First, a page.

Is Boating A Team Sport?

Thank you Nordhavn 10,000 glorious spectacular nautical miles

Teamwork makes the dream work, or so the saying goes.

It is hard to believe that our first anniversary of moving onto “Orenda” is coming up next month. For the last 12 months, it has only been me and Scott (or Scott and I). I began thinking about teamwork the afternoon (we) installed the newly designed and fabricated black water tank lid and dip tubes. The tank lid is located under the master stateroom bed.  We removed the mattress to access the top of the tank. With Scott hanging over the bed frame, standing on his head, he removed the temporary lid and installed the lid (there are 16 bolts in total) and new dip tubes into the tank . My participation included supplemental lighting, providing each two-part fastener, handing tools, making bleach water, getting rags….  Could the task have been completed by one? Yes, but the combination of our individual efforts to achieve the goal made it easier and was satisfying for us both. I think when you are standing on your head working, any moral support is helpful as well as the comradeship of sharing the “dirty job” !

New schedule 80 PVC dip tubes installed onto the tank lid

 

Accessing the black water tank under the master stateroom bed

Scott’s new design and fab work was successful! The black water system operates properly again ! Yay! We moved on to adjusting the windshield wipers, then waxing sections of the boat (wax-oner and wax-offer…), measuring for the anchor block fabrication, …I think you get the idea.

I’m not sure what duo we compare ourselves to, perhaps Lucy and Ricky, Bert and Ernie, Abbott and Costello, Bonnie and Clyde?  Cheech and Chong?

The Orenda Duo

The last blog ended as we departed Stock Island Marina, Key West and were cruising to Rodriguez Key where we planned to anchor. However, at depths of 2 feet under the keel, we were apprehensive to continue to the anchorage. We decided to back-tracked some, found a channel through the reef, and continued on for a night cruise to Lake Worth, Palm Beach. The following day we weighed anchor earlier than planned due to predicted winds along our route.  The cruise was perfect until about midnight.  Orenda slowed to 5 knots and we began a 75 nm steady push into angry Atlantic head seas. Planner entry May 13; “worse cruise ever! Horrible!” We finally got into St. Augustine 6 hours later than our planned arrival and were exhausted but glad to be tied to a dock.  Active Captain described the St. Augustine Inlet as impassable by small vessels in difficult weather!  But as the esteemed captain of N55 Red Rover, would say, “we are not a small craft” which is in fact true, but on this leg of our northern track we felt like we were a little toy boat battling those head seas for so long.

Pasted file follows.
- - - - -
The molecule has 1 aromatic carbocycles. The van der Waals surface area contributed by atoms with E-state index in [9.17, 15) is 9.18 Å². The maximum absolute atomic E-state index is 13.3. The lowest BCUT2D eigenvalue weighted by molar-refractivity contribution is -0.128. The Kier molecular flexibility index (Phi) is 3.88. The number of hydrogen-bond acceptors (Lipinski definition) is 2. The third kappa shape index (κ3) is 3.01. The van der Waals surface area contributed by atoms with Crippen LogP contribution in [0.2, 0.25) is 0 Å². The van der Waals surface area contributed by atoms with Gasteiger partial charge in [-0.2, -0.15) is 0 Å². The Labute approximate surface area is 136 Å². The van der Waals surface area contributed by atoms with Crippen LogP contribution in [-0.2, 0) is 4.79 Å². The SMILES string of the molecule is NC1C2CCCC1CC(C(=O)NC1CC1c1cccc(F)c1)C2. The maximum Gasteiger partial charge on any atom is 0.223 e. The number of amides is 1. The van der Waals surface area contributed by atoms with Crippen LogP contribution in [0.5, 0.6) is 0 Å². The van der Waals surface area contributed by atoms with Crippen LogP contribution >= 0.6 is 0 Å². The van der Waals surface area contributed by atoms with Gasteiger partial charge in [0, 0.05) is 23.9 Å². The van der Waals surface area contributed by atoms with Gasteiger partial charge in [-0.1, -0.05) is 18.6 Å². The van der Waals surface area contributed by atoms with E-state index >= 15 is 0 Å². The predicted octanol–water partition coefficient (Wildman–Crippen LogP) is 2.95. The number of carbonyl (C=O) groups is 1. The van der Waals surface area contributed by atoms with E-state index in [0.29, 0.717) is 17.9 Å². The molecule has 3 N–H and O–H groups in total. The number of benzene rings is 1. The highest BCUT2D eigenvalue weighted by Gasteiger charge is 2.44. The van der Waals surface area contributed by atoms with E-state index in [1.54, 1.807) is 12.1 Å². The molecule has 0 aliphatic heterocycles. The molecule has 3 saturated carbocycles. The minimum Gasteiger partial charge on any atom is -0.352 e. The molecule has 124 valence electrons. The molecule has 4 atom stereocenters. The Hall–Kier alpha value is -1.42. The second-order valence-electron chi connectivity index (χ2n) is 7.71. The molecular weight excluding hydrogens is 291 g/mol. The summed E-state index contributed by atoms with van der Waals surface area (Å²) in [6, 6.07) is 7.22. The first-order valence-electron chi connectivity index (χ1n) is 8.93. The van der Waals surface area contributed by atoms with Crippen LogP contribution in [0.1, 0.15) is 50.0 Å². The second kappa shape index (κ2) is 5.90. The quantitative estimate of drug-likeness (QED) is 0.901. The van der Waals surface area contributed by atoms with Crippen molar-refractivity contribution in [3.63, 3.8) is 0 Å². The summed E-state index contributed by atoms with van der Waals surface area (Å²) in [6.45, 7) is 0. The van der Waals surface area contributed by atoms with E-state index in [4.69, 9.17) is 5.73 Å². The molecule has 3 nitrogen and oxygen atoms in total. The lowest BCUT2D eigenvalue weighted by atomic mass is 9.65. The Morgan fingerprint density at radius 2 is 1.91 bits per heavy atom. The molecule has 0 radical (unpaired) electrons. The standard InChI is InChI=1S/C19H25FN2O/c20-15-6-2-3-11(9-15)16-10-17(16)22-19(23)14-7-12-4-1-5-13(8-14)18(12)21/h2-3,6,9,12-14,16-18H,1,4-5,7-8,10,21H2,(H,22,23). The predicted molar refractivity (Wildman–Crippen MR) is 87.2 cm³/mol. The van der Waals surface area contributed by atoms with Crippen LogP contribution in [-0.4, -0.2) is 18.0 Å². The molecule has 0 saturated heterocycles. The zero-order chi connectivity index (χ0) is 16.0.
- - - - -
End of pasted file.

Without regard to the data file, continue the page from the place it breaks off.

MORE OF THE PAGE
Angry seas in the St. Augustine Inlet. The photo does not quite capture our experience.

A couple days later we left St Augustine to spend some time at anchor before returning to Harbour Town Yacht Basin on Hilton Head Island for a month stay. We decided Harbour Town was a great place to leave Orenda so we could travel home to Washington to see family and friends, work a couple of boat projects as well as check on our house!

St. Augustine Bridge of Lions; early morning departure, 6:30 opening.

We anchored in East River (passing the wreck of the 646-foot MV Golden Ray in the St. Simons Sound) and visited Silver Bluff Brewery in Brunswick, Georgia. The town of Brunswick is extremely interesting. General James Oglethorpe designed the town and street layout with repeating squares of residential blocks, commercial blocks and small green parks to create integrated walk-able neighborhoods. His goal was “social equality and civic virtue.” This was the 18th century!

MV Golden Ray capsized September 2019, St. Simon Sound. 656 feet in length, carrying 4200 Kia vehicles. It is still being scrapped.
Brunswick, GA City Hall
Brunswick, GA
Micro beer at the Silver Bluff Brewery. “The mouth of a perfectly happy man is filled with beer.”

Our next anchorage was Walburg Creek. St Catherine’s Island is both a salt marsh and wooded. Not open to the public, the island is owned by a foundation for the conservation of ring-tailed lemurs. We did not see any lemurs but black flies made their presence and were relentless! So we cruised on the following day. Our initial choice was Bull Creek off Calibogue Sound but it was very windy and shallow. So we moved on and anchored in the nearby May River for a few days. We enjoyed some tender cruising on Bull Creek, Savage Creek, Dolphin Hole and other uncharted areas. We visited Bluffton and Salt Marsh Brewing.

St. Catherine’s Island. Lots of dolphins.
Also anchored in Walburg Creek was this fishing vessel.
Sunset on May River.
Bluffton, SC
5 or so days in May River, I was impressed how well the anchor held with all the Memorial Day boat traffic. This is the anchor watch screen. We get an alarm if we exceed the established anchor distance.